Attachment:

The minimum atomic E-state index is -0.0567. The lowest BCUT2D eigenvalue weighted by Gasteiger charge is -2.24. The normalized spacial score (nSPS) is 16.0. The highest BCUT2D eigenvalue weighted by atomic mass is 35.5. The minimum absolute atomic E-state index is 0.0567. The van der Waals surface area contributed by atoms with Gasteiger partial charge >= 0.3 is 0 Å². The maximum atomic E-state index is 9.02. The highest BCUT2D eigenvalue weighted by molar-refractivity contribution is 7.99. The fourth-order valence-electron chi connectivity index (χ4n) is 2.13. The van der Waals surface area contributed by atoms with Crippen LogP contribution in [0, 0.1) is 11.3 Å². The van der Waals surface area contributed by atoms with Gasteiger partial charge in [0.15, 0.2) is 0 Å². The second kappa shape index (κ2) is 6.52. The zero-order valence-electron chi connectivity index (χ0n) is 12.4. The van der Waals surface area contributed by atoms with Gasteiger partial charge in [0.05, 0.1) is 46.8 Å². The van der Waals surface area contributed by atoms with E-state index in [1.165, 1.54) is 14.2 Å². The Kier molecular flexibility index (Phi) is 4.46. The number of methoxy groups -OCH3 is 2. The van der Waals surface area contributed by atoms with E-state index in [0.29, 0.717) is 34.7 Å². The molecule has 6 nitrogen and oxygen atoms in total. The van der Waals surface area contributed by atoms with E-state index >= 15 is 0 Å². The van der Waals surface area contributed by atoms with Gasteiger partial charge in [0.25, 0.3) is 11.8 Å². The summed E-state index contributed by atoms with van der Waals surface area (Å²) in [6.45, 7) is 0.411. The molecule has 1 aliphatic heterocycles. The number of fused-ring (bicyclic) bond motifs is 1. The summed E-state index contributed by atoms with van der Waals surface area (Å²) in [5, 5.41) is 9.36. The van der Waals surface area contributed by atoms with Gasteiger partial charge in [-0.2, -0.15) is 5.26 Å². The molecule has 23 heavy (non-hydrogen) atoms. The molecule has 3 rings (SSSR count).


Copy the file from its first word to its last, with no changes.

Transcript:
The minimum atomic E-state index is -0.0567. The lowest BCUT2D eigenvalue weighted by Gasteiger charge is -2.24. The normalized spacial score (nSPS) is 16.0. The highest BCUT2D eigenvalue weighted by atomic mass is 35.5. The minimum absolute atomic E-state index is 0.0567. The van der Waals surface area contributed by atoms with Gasteiger partial charge >= 0.3 is 0 Å². The maximum atomic E-state index is 9.02. The highest BCUT2D eigenvalue weighted by molar-refractivity contribution is 7.99. The fourth-order valence-electron chi connectivity index (χ4n) is 2.13. The van der Waals surface area contributed by atoms with Crippen LogP contribution in [0, 0.1) is 11.3 Å². The van der Waals surface area contributed by atoms with Gasteiger partial charge in [0.15, 0.2) is 0 Å². The second kappa shape index (κ2) is 6.52. The zero-order valence-electron chi connectivity index (χ0n) is 12.4. The van der Waals surface area contributed by atoms with Gasteiger partial charge in [0.05, 0.1) is 46.8 Å². The van der Waals surface area contributed by atoms with E-state index in [1.165, 1.54) is 14.2 Å². The Kier molecular flexibility index (Phi) is 4.46. The number of methoxy groups -OCH3 is 2. The van der Waals surface area contributed by atoms with E-state index in [0.29, 0.717) is 34.7 Å². The molecule has 6 nitrogen and oxygen atoms in total. The van der Waals surface area contributed by atoms with E-state index >= 15 is 0 Å². The van der Waals surface area contributed by atoms with Gasteiger partial charge in [0.25, 0.3) is 11.8 Å². The summed E-state index contributed by atoms with van der Waals surface area (Å²) in [6.45, 7) is 0.411. The molecule has 1 aliphatic heterocycles. The number of fused-ring (bicyclic) bond motifs is 1. The summed E-state index contributed by atoms with van der Waals surface area (Å²) in [5, 5.41) is 9.36. The van der Waals surface area contributed by atoms with Gasteiger partial charge in [-0.2, -0.15) is 5.26 Å². The molecule has 23 heavy (non-hydrogen) atoms. The molecule has 3 rings (SSSR count).